Many different applications have the ability to create a bootable backup. This entails copying all the files (including hidden files) on your hard disk to another volume while preserving Unix ownership, permissions, and symbolic links. Assuming you use the correct settings, such applications can also update a duplicate incrementally (rather than recopy every single file each time).
However, you should consider a few other things when looking at a duplication program:
Can it create a bootable duplicate directly onto a hard disk (as opposed to an intermediate disk image or optical media)? If you have an extra hard drive available, you'll want this capability.
Conversely, can it create a restorable duplicate onto optical media or a disk image? Sometimes this feature is useful, other times not.
Can it automatically update the duplicates on a schedule?
When updating a duplicate incrementally, can it also delete files that were deleted on the source volume? If not, your duplicate may include extraneous files that you don't want. (Of the software discussed here that offers both duplication and archiving features, only Personal Backup X lacks the ability to synchronize deletions when updating duplicates.)
Does it have any other features you might use, such as file and folder synchronization?
Retrospect Desktop vs. Retrospect Express
EMC Insignia's Retrospect software comes in several different editions, including Retrospect Desktop ($129) and Retrospect Express (bundled free with some external hard drives and optical drives; also available in a special software bundle from Allumesee Appendix C). The two applications are quite similar, the main differences being that Retrospect Express does not support tape drives or client-server backups and that its facility for selecting or excluding files is more primitive. You can find a list of differences, as well as the features of Retrospect's Workgroup and Server editions, at www.emcinsignia.com/en/products/mac_compare.dtml. One important issue not on that list: technical support. No matter which version you have, free support is limited to the FAQs, knowledgebase, and community forums on the EMC Web site. Paid support is available for both products, however; EMC charges $40 per incident for Retrospect Express and $70 per incident for Retrospect Desktop.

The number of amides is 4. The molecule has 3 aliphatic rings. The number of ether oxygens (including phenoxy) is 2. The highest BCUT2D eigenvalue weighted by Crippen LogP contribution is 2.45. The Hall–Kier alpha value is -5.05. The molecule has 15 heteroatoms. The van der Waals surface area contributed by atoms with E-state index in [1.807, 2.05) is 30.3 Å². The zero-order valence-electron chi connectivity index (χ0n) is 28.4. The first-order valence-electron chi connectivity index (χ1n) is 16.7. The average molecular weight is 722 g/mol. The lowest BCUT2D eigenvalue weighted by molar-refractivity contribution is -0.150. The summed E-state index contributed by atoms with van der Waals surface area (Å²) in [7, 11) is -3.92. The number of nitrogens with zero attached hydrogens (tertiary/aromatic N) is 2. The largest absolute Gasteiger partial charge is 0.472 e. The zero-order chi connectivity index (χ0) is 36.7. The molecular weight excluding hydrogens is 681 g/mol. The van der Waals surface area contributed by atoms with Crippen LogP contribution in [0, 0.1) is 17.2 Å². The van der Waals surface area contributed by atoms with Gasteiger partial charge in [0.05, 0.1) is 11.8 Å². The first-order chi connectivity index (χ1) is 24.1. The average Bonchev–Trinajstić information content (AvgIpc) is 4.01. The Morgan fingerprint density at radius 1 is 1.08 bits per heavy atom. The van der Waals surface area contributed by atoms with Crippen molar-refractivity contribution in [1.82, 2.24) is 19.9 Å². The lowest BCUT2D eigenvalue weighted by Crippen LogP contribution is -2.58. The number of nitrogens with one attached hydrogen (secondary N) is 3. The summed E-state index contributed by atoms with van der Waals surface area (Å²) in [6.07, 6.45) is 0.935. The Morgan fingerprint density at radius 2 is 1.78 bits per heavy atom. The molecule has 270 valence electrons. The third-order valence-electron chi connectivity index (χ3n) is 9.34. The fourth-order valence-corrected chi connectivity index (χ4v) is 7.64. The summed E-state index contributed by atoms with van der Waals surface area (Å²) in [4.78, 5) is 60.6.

In this book, when I refer to "Retrospect" (without any other qualifiers), I mean that the features in question apply to all editions of the program. If a feature is applicable only to a particular edition, I specify "Retrospect Desktop" or "Retrospect Express."
The duplication programs I've tried are more alike than different, so if you're looking for an application to accomplish this one task, just about anything should do the trick. Joe's Software Recommendations, page 151, offers further advice.